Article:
TERRE HAUTE —
A movie plot typically touches the extremes of life.
It’s called “dramatic effect.” It leads people to buy theater tickets and pay for Netflix.
Real life generally unfolds somewhere between the fringes. Unless, of course, the subject matter is a political campaign. The creative license used by filmmakers is no more outlandish than the unbridled kookiness of a 21st-century attack ad. The line between cinematic art and the dark art of politics is beyond blurry.
Terre Haute natives William Tanoos and Paul Fleschner are putting the finishing touches on “The Drunk,” a political drama based on the fictional grandson of social activist and five-time presidential candidate Eugene V. Debs, who also grew up in Terre Haute and died here in 1926.
Tanoos and Fleschner filmed most of “The Drunk” last summer in Terre Haute, but returned earlier this month to shoot two additional scenes to solidify the storyline. They’re getting advice from experts at 20th Century Fox, though that studio is not formally involved in the independent film. A composer is crafting a soundtrack. Post-production veterans and editors with credits such as “X-Men” and “Date Night” are helping to hone this effort by Tanoos and Fleschner, who produced, directed and acted in “The Drunk” — their first full-length movie effort.
They hope to release the film by November, coinciding with the peak of 2012 election fervor. The plot swims in politics and history. Joe Debs (played by Tanoos) decides to run for governor against a corrupt prosecutor, who pursued a drunk-driving charge against the hard-drinking Joe for political reasons. The campaign turns tumultuous, as Joe develops a better understanding of political hardball and a new appreciation for the legacy of his grandfather, who ran for president atop the Socialist Party ticket in 1900, 1904, 1908, 1912 and 1920.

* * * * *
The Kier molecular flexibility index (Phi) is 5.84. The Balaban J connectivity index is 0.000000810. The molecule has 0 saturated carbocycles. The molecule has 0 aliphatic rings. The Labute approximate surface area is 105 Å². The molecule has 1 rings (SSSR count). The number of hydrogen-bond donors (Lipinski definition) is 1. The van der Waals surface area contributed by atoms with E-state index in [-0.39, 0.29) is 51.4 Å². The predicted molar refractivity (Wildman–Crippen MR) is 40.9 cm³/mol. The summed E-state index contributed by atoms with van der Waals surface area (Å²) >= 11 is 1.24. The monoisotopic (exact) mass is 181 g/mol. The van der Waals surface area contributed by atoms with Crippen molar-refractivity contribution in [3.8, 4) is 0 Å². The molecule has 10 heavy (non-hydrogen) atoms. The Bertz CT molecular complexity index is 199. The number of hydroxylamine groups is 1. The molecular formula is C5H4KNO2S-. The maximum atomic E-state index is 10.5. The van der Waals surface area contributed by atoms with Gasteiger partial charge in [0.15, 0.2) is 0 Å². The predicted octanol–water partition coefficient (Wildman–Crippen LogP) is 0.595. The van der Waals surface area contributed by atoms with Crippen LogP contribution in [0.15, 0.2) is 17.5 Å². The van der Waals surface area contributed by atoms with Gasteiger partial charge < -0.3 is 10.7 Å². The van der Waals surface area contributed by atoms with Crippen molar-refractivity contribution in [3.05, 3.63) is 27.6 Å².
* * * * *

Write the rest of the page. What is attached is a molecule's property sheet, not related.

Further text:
Earlier this year, while doing post-production work, the filmmakers spotted an ad from the campaign of Sen. Rick Santorum, who then was seeking the Republican presidential nomination. The ad attacked President Obama, showing a bleak future in 2014 if the incumbent Democrat remains in office. Entitled “Obamaville,” it predicts a virtual apocalypse. The portion of the ad that caught the eyes of Tanoos and Fleschner, though, was its ludicrous scheme to draw a subliminal connection between President Obama and Mahmoud Ahmadinejad, the erratic president of Iran.
As Ahmadinejad’s face is shown, a snapshot of Obama appears for a nanosecond, before flashing back to Ahmadinejad. The narrator cautions that a “sworn American enemy becomes a nuclear threat.”
The ad says, “Welcome to Obamaville.”
Ironically, long before that farcical commercial debuted, the makers of “The Drunk” created a similar ad for their screenplay. In it, a super PAC supporting Joe Debs’ opponent, Bruce Frye (played by noted actor Tom Sizemore), briefly inserts an image of Joe between those of well-known political rogues. Again, the sinister comparison is subliminal.
Santorum’s “Obamaville” ad “was eerily similar to what we did,” Tanoos said by telephone last week from California, where he works as both an attorney and a fledgling actor and producer.